Step back in time at these old-school San Diego spotsSan Diego has always been a place of fun and intrigue. East coasters flocked to the Californian gold fields in search of a new life and some of the stragglers fixed their roots in sunny San Diego.
From remnants of the gold mining days to vintage clothing stores to nods to the former red light district, San Diego's interesting past still has connections to the modern era. If you're the type of person to like to step back in time, then you have to visit these retro San Diegan sites.
Get dressed in retro threads
If all you have in your closet is the latest disposable clothes, you need to walk your trendy self into a retro op-shop that sell clothing that's made to last. Flashbacks in Encinitas often features groovy pieces from the 1960s and 1970s and has a variety of knee-high vinyl boots and bubblegum pink wigs. It's almost as if the entire cast of Austin Powers was dressed here (minus Austin's janky dentures). Ms. Vintage Clothing sells dresses from the 1950s and 1960s, if you want to go to the Stepford wife look. And to deck out from head to toe in retro clothing, bring back vinyls and retro home decor, then Hunt & Gather is the perfect shop for you.
Dine at vintage restaurants
So what if you're not as attractive as Olivia Newton John or pre-2000s John Travolta, you'll be feeling like you've stepped out of the film set of Grease when you enter the Corvette Diner. This 1950s style diner with Corvette motifs has classic American fare, old arcade games and servers who break out into song and dance. You can't go wrong with a milkshake and hamburger.
Perched at the end of the Oceanside Pier, Ruby's Diner is a 1940s-style restaurant serving hamburgers and milkshakes with 360-degree views. The staff don red and white 1940s ensembles and are renowned for their great customer service.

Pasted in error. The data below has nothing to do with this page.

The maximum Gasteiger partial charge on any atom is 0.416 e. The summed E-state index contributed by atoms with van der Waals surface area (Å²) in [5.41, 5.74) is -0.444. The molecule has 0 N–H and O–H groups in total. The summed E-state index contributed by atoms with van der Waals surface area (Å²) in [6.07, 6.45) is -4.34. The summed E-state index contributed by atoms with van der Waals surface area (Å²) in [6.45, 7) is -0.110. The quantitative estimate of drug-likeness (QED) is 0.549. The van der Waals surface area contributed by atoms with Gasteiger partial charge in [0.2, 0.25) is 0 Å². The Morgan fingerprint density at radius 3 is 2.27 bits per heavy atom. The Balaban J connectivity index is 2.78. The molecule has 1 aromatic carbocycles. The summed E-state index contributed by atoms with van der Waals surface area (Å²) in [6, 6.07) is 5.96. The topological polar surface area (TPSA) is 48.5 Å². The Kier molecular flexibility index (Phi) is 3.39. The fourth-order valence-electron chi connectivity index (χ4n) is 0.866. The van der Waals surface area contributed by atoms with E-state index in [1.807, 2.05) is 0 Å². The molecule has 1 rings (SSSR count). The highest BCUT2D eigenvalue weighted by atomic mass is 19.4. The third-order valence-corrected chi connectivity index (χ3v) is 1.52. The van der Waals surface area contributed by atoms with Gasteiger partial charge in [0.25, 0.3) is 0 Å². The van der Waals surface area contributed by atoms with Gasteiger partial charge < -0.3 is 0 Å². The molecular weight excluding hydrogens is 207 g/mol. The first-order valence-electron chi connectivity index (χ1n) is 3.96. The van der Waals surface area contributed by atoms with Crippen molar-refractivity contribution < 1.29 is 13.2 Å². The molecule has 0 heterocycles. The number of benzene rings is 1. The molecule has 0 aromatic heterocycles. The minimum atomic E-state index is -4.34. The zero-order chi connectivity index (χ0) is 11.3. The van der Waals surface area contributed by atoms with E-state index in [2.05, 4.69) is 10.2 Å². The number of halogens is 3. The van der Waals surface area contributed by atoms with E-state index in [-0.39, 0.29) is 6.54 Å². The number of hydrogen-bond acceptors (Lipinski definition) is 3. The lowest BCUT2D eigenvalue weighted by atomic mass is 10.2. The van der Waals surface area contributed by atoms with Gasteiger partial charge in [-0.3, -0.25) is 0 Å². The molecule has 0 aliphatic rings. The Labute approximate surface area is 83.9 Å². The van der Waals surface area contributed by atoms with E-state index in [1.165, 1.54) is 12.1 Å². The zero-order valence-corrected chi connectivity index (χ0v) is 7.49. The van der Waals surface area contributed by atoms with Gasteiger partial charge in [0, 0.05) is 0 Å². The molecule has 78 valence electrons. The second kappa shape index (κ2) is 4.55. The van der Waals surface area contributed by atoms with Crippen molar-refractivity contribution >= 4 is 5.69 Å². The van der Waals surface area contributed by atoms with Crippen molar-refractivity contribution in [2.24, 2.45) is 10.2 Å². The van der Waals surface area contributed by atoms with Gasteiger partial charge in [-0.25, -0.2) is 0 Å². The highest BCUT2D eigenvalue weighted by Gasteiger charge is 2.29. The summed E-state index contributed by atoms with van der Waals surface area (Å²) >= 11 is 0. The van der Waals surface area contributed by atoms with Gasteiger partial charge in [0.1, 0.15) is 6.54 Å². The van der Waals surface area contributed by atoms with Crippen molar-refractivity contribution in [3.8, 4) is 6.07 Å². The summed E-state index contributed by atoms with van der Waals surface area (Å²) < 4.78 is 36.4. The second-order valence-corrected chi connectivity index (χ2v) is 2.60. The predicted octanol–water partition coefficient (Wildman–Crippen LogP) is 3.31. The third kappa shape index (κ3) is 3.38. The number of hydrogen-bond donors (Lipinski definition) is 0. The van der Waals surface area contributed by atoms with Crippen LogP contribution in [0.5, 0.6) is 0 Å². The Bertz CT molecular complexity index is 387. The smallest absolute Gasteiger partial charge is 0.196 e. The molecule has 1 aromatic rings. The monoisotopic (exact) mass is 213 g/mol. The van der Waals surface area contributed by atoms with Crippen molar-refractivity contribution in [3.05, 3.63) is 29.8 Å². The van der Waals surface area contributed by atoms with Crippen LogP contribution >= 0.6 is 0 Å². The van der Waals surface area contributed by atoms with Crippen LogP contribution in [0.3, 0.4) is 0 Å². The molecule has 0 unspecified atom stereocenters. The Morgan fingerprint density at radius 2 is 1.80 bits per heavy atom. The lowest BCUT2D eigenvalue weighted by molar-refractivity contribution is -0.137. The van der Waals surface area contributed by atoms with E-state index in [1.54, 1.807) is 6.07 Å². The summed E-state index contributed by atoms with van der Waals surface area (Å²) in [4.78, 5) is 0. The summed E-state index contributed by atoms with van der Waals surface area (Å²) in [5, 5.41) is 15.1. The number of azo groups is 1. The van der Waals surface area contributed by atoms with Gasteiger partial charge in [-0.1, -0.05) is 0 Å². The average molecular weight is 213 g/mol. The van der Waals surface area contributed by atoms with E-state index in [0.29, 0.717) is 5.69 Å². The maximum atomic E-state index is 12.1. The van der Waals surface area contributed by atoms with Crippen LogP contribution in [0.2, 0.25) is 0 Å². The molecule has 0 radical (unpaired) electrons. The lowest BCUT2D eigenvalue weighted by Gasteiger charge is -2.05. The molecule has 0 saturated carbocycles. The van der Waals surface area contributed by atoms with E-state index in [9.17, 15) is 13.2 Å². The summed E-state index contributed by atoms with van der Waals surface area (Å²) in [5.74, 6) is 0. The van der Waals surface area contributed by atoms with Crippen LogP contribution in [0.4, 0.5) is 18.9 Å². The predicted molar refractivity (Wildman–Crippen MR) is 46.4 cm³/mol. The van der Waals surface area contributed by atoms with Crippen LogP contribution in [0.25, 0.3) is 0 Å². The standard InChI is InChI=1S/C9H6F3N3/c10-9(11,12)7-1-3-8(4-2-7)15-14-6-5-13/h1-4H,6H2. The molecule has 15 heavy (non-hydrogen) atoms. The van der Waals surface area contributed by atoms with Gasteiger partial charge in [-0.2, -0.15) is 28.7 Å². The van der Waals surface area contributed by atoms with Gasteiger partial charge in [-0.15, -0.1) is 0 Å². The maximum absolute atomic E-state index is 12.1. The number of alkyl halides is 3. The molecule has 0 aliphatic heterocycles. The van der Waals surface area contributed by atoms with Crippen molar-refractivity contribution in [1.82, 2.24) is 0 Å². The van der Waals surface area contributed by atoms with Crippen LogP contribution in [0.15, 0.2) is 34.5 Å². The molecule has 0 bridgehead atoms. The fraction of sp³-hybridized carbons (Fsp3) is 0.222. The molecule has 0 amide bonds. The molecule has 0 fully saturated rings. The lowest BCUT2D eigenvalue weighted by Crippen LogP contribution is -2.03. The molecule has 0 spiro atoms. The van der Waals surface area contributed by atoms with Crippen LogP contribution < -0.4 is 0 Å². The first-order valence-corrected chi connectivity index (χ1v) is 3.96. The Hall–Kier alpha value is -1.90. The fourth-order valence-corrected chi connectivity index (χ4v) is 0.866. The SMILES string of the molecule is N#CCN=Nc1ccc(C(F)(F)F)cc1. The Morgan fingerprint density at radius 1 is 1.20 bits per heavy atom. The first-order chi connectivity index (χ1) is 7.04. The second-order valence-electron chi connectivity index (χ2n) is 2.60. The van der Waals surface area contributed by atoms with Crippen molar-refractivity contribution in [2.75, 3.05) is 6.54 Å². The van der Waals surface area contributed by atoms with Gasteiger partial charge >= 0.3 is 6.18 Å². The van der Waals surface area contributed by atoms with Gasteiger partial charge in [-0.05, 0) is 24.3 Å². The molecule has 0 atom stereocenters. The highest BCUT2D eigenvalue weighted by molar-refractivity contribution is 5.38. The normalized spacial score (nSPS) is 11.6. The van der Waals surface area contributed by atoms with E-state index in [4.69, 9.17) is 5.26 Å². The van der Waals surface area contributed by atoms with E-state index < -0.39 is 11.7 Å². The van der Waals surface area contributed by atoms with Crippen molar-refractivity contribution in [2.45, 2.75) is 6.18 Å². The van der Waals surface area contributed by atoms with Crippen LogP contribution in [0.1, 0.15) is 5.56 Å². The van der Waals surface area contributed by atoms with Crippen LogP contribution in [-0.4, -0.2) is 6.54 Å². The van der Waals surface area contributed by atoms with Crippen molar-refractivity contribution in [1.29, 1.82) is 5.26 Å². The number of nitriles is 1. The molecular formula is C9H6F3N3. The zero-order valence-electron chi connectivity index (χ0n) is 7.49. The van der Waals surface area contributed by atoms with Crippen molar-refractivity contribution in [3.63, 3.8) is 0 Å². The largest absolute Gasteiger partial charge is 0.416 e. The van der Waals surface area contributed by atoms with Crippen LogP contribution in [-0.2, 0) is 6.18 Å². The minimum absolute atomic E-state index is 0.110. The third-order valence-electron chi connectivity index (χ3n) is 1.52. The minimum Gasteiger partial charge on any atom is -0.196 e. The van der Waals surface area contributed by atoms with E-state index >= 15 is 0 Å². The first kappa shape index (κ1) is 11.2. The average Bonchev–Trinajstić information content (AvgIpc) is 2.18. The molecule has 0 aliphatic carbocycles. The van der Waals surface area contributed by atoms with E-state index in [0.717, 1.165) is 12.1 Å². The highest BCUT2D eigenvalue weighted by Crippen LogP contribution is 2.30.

The Waterfront Bar emerged in the early 1930s, post-Prohibition, and got popular because of its friendly tavern feel. It serves heaping comfort food meals and the great ambiance make it obvious why its been around so long.
Clayton's Coffee Shop
Established in 1941, Clayton's Coffee Shop has held tightly to its old identity even as all other restaurants around it sold out to become gluten-free pizza joints and cake pop shops. Regular loves the chicken fried steak, jukeboxes and shakes.
If you're looking for authentic Mexican food, look no further than Tony's Jacal. Founded in 1946, this family-run restaurant has rarely changed since the day it opened. You'll likely be greeted by Theresa, the same hostess who has been at Tony's for over fifty years.
Explore San Diego's oldest attractions
Go back, way back, in time to when the early settlers first came to San Diego from the east coast in search of gold. Old Town has preserved the Mexican heritage with its missions, old homes, cemetary, hotels and Presidio Park. Every building has an interesting story and the town is truly where the city's roots lie.
Giant Dipper at Belmont Park
This wooden roller coaster was built in 1925 and has been the cause of screams, laughs and sore necks for nearly a century. It is one of two remaining wooden roller coasters on the west coast, making it an extra special site to get nauseous at. San Diegans love this roller coaster so much, a local radio station once sponsored a marathon where people had to ride the Giant Dipper for 12 hours per day for over 70 days in a row. BYO barf bag.
Hotel del Coronado
Affectionately known to locals as The Del, this stunning hotel was built in 1888 and has provided beds to millions of visitors including stars like Marilyn Monroe and a variety of presidents over the years. Check into here for a weekend getaway that will make you feel as though you've stepped into another century as well. The Hotel del Coronado has a variety of restaurants, spas and makes a great base for exploring Coronado Island.
Chantae Reden is a native San Diegan who loves Tony's Jacal almost as much as her great grandparents did. You can find more travel writing and advice on her blog, Chantae.com.